Probing the progenitors of spinning binary black-hole mergers with long gamma-ray bursts


Bavera, Fragos, Zapartas et al. (2022)


Long-duration gamma-ray bursts are thought to be associated with the core-collapse of massive, rapidly spinning stars and the formation of black holes. However, efficient angular momentum transport in stellar interiors, currently supported by asteroseismic and gravitational-wave constraints, leads to predominantly slowly-spinning stellar cores. Here, we report on binary stellar evolution and population synthesis calculations, showing that tidal interactions in close binaries not only can explain the observed sub-population of spinning, merging binary black holes but also lead to long gamma-ray bursts at the time of black-hole formation. Given our model calibration against the distribution of isotropic-equivalent energies of luminous long gamma-ray bursts, we find that ~10% of the LIGO and Virgo GWTC-2 reported binary black holes had a luminous long gamma-ray burst associated with their formation, with GW190517 and GW190719 having a probability of ~85% and ~60%, respectively, being among them. The proposed link between a potentially significant fraction of observed, luminous long gamma-ray bursts and the progenitors of spinning binary black-hole mergers allows us to probe the latter well outside the horizon of current-generation gravitational wave observatories, and out to cosmological distances.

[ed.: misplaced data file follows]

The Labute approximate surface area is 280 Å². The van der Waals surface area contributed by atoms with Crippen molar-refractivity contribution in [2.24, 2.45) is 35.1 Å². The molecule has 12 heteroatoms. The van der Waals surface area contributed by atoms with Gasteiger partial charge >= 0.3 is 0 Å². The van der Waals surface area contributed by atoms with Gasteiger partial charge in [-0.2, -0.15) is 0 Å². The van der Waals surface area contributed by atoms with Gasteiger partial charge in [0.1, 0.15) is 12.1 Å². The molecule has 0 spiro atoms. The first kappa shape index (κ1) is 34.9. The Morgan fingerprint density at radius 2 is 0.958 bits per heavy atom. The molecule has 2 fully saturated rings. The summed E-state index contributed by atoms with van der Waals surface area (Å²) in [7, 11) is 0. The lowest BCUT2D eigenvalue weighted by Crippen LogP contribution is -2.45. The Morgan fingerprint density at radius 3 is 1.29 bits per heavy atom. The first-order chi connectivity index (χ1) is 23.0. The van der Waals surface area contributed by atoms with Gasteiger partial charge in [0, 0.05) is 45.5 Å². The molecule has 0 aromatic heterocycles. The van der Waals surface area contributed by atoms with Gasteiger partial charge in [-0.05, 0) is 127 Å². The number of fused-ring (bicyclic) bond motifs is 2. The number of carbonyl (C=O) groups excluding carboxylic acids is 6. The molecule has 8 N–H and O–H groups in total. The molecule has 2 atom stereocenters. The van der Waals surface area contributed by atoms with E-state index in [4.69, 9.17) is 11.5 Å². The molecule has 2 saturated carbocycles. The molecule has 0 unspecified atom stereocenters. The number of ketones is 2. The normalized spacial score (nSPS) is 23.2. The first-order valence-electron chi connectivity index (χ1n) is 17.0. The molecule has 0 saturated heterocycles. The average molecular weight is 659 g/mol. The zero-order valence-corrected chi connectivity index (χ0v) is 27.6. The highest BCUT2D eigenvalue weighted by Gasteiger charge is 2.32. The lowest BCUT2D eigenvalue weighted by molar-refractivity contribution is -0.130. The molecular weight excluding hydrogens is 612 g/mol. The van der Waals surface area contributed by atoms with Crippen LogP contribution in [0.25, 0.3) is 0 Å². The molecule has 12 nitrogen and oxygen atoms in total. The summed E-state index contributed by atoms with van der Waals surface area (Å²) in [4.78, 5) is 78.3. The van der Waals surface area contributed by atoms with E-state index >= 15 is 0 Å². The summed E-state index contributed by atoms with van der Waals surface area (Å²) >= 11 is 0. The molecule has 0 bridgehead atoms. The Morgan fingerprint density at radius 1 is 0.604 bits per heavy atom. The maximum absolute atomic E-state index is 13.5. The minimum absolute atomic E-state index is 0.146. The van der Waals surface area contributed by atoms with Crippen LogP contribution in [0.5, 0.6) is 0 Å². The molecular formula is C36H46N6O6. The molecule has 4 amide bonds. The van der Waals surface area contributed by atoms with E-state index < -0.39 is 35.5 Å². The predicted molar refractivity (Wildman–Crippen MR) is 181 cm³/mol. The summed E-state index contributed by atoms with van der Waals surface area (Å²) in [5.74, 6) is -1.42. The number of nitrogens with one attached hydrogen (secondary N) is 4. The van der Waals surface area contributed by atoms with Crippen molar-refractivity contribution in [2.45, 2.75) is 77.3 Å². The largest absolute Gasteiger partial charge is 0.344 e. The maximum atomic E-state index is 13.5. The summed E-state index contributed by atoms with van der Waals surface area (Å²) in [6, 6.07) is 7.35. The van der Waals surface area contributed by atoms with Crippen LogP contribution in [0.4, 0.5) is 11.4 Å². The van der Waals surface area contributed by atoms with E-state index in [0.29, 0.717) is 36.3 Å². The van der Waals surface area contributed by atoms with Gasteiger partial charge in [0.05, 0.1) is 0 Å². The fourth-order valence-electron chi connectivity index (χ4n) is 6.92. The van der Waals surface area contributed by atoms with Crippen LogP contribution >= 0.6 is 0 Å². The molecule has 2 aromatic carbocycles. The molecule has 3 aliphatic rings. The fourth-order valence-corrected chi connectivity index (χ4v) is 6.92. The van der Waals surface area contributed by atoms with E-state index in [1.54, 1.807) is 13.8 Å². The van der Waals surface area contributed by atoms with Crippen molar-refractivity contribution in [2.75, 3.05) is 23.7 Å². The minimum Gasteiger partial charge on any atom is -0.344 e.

Joint distribution of the chirp mass M_\mathrm{chirp} and the effective inspiral spin parameter \chi_\mathrm{eff} from isolated binary evolution. The model predictions for the underlying (intrinsic) binary black hole population is shown in gray where lighter colors represent larger contour levels of 90% and 99.9%, respectively. The sub-population of merging binary black holes which emitted long-duration gamma ray bursts is shown in blue. Overlaid in black are the ten LIGO and Virgo GWTC-2 data with chances p_\mathrm{LGRB}^\mathrm{GWTC-2} > 10 \% to have emitted a luminous long-duration gamma ray burst at binary black hole formation are indicated in black with their 90% credible intervals.